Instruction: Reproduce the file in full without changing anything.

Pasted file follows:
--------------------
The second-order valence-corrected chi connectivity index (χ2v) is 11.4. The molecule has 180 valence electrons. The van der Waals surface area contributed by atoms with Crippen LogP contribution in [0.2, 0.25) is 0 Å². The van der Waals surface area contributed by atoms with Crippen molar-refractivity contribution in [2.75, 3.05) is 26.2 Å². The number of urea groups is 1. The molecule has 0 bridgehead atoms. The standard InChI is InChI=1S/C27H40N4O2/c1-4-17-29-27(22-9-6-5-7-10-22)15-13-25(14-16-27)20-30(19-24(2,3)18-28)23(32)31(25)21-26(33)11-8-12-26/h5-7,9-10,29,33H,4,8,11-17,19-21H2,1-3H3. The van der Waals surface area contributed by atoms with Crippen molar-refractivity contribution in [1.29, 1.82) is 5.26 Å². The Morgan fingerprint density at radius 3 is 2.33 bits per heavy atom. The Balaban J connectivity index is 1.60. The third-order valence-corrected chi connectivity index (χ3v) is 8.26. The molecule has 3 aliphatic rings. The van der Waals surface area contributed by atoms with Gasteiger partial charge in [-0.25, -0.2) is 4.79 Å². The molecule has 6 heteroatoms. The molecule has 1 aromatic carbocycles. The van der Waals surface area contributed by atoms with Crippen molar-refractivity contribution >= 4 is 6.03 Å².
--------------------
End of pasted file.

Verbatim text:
The second-order valence-corrected chi connectivity index (χ2v) is 11.4. The molecule has 180 valence electrons. The van der Waals surface area contributed by atoms with Crippen LogP contribution in [0.2, 0.25) is 0 Å². The van der Waals surface area contributed by atoms with Crippen molar-refractivity contribution in [2.75, 3.05) is 26.2 Å². The number of urea groups is 1. The molecule has 0 bridgehead atoms. The standard InChI is InChI=1S/C27H40N4O2/c1-4-17-29-27(22-9-6-5-7-10-22)15-13-25(14-16-27)20-30(19-24(2,3)18-28)23(32)31(25)21-26(33)11-8-12-26/h5-7,9-10,29,33H,4,8,11-17,19-21H2,1-3H3. The van der Waals surface area contributed by atoms with Crippen molar-refractivity contribution in [1.29, 1.82) is 5.26 Å². The Morgan fingerprint density at radius 3 is 2.33 bits per heavy atom. The Balaban J connectivity index is 1.60. The third-order valence-corrected chi connectivity index (χ3v) is 8.26. The molecule has 3 aliphatic rings. The van der Waals surface area contributed by atoms with Gasteiger partial charge in [-0.25, -0.2) is 4.79 Å². The molecule has 6 heteroatoms. The molecule has 1 aromatic carbocycles. The van der Waals surface area contributed by atoms with Crippen molar-refractivity contribution >= 4 is 6.03 Å².